Vancouver, B.C. and Spences Bridge, B.C.
In the Aesop's Fable “The Town Mouse and the Country Mouse,” the town mouse doesn’t appreciate the food and lifestyle of the country mouse. In turn, the country mouse doesn’t like the cost of security by living in town.
For my 60th birthday, I wanted to visit Canada. I wanted to be out of the United States and exploring and I didn’t want to confirm any preconceived notions of what Canada is all about. I wanted to see something different. I wanted a Canadian Walkabout Birthday. A visit to the big city life and time in the out-back country life of Canada. A yin and yang trip, a lesson in contrasts, a town mouse and a country mouse experience.
“I cannot understand, Cousin, how you can put up with such poor food as this, but of course you cannot expect anything better in the country; come you with me and I will show you how to live. When you have been in town a week you will wonder how you could ever have stood a country life.”
This walkabout was equal parts city and country; three days in Vancouver, B.C. and three days in Spences Bridge, B.C.
Vancouver, B.C. In 2016, the Greater Vancouver area had a population of 2,463,431 making it the third-largest metropolitan area in Canada. Vancouver is on English Bay.
Spences Bridge, B.C. In 1892, the population of Spences Bridge included 32 people of European ancestry and 130 First Nations people. There were 5 general stores, 3 hotels, one Church of England, and one school. The population as of 2016 is only 99. Spences Bridge is in Canada’s 100 mile Desert Corridor.
Starting in Vancouver, we needed to pick up the key to our Airbnb. First I had to download the app "Keycafe," then find the Seven-Eleven convenience market where I entered a code, waited for a little box to present the key to our rental flat one block away, up the elevator on the 31st floor. We never met our host but we exchanged several emails.
The streets were busy downtown, and the food selections were plentiful and international. We started our day in a bustling coffee shop and progressed to Malaysian food at Banana Leaf. After a short afternoon walk in Stanley Park, we went out for the evening to the historic Gastown District where we enjoyed fresh local oysters at Roys Oyster House and live bluegrass at Guilt and Company. Everything we ate was amazing, five stars all!
The next day, starting our day with a different coffee shop, we took a short ferry ride to Granville Island Public Market where we had a vegan noodle bowl and shopped for food to take with us to the countryside. But, before we left the Island I wanted a Cesar, a very Canadian cocktail from Liberty Distillery. We also bought a bottle or two to of a unique small batch handcrafted gin to take home with us.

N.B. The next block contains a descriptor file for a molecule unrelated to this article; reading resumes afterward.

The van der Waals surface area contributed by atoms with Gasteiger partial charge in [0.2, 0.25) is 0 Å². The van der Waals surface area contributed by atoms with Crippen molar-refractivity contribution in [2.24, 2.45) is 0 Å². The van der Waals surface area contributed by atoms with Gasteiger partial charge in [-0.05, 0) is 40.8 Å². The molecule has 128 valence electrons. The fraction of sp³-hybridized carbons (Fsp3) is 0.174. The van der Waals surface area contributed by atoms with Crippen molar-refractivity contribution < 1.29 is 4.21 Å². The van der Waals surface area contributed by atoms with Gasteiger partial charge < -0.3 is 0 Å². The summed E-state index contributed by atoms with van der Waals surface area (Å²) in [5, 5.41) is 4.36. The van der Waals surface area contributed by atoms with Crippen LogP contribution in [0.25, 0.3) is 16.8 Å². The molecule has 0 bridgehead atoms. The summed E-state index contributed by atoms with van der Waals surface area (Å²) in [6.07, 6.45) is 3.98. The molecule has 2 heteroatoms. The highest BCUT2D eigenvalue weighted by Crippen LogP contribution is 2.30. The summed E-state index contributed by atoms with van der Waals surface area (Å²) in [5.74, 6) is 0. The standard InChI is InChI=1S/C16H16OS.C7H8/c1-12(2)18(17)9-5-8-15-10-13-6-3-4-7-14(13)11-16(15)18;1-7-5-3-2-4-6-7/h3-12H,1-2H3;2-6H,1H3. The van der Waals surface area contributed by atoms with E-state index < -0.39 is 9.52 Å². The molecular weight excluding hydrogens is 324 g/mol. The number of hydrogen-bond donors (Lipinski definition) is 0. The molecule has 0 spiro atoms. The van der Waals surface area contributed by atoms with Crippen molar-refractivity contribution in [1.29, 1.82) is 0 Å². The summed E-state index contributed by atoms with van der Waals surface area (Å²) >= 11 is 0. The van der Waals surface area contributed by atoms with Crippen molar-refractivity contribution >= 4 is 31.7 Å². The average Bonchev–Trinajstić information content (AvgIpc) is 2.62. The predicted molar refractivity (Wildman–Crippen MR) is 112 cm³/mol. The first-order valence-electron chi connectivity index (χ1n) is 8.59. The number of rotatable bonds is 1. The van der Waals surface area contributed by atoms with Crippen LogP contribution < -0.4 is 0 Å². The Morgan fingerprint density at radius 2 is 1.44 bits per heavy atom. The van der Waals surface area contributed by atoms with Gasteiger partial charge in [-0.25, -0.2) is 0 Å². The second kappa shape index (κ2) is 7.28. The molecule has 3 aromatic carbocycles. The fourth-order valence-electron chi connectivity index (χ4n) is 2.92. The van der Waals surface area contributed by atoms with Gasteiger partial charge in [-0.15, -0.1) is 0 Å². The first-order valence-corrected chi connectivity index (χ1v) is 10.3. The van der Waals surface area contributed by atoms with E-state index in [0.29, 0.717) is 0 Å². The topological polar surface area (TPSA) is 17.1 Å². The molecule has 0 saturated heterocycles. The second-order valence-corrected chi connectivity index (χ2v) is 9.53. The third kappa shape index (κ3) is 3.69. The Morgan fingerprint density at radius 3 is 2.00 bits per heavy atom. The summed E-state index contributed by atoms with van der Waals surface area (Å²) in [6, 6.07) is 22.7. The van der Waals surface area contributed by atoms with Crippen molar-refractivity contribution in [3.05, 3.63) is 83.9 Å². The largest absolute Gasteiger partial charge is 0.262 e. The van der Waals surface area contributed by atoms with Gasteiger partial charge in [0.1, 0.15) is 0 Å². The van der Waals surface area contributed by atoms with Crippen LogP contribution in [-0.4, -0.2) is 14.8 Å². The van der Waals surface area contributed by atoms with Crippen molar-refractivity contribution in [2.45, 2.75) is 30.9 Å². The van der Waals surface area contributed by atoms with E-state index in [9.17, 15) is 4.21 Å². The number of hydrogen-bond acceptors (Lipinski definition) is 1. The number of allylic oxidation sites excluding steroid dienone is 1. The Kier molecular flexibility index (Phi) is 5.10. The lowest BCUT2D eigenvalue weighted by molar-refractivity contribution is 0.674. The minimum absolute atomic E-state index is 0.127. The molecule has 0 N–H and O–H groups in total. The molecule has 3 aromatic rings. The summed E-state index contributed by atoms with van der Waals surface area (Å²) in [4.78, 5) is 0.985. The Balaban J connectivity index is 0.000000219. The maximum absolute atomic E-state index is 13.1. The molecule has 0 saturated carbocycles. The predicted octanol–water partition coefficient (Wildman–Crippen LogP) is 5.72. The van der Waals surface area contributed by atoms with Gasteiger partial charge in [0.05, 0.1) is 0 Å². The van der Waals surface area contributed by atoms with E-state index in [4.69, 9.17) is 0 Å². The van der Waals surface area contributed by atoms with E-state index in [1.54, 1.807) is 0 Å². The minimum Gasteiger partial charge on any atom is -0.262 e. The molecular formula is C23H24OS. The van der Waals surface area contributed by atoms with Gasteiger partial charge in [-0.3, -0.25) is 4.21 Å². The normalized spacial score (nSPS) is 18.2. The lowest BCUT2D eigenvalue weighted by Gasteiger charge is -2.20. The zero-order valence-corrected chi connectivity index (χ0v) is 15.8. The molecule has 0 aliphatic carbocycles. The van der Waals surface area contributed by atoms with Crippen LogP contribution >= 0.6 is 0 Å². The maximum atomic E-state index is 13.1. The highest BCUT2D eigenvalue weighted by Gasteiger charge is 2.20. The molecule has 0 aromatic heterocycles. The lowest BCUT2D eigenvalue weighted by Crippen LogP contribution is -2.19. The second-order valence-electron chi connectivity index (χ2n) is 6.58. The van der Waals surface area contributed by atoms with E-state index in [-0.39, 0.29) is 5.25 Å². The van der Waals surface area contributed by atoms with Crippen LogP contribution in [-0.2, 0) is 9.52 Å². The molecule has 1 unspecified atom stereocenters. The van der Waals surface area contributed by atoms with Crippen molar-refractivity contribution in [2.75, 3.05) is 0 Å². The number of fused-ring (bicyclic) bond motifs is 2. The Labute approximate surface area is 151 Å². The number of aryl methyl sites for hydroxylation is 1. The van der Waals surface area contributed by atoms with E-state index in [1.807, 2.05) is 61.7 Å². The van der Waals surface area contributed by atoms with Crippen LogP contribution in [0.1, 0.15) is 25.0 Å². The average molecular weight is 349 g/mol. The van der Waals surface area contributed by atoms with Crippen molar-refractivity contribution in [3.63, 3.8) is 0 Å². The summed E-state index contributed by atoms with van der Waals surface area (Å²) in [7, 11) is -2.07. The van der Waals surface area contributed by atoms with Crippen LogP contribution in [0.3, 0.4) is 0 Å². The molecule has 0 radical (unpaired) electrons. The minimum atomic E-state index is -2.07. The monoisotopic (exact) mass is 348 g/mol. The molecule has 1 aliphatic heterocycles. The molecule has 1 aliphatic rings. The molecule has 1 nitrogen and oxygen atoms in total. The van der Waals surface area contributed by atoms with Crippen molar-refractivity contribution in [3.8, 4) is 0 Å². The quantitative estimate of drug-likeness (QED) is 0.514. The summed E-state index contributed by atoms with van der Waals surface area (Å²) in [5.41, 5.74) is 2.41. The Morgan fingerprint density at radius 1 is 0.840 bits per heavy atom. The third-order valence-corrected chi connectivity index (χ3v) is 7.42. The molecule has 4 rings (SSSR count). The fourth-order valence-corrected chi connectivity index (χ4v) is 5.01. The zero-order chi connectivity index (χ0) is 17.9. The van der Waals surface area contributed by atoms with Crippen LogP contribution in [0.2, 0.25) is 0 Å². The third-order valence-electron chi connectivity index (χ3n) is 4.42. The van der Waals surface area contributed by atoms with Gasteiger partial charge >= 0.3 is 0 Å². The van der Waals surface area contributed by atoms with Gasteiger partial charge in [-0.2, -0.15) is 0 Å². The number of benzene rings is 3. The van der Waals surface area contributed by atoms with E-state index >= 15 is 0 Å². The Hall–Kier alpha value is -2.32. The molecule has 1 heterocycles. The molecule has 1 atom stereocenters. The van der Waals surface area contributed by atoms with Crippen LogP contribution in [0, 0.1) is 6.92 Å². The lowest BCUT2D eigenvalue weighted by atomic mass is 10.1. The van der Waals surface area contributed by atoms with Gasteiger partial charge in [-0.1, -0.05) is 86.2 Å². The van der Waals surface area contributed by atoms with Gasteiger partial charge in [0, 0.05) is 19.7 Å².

In Spences Bridge, we followed the Host’s directions to our cabin on the river. "Turn right at the yellow street sign, just past the red and white vegetable stand." There was no key, the door was open, and we were met by our host Steve. He presented us with a loaf of fresh home-baked bread. He told us about his mom's house where we were staying. We didn't need a key, but if we needed anything, he was available to do what he could for us.
We walked along the Nicola River and admired the milkweed seeds, the changing colors of the maples, and the nearby pear orchards. Our days consisted of long drives in the countryside following rivers and mountain tops, watching the landscape change. We saw bighorn sheep along the roadside, and we stopped at several small lakes.
Our evenings were spent listening to streaming music and agonizing over an ugly jigsaw puzzle. That night, it was so dark, and so quiet, I couldn't tell if my eyes were open or closed. Luckily, there was a nightlight in the next room.
I can not live my life as a town mouse. The apartment, the dining, the drinks, and the nightlife, are fun, but too expensive for me. The cost of living in a city is too big for my bank account. I never wanted to do the work required to live in a big city. It’s a nice place to visit, but too expensive to live there.
I cannot live my life as a country mouse. Early in my career, I lived in the California Outback, very remote, without groceries, restaurants, libraries, and entertainment. I prefer the availability of having selections, services, and conveniences available and nearby.
But now, while on walkabout, I can pick and choose where I stay.
In British Columbia, Canada, I choose BOTH.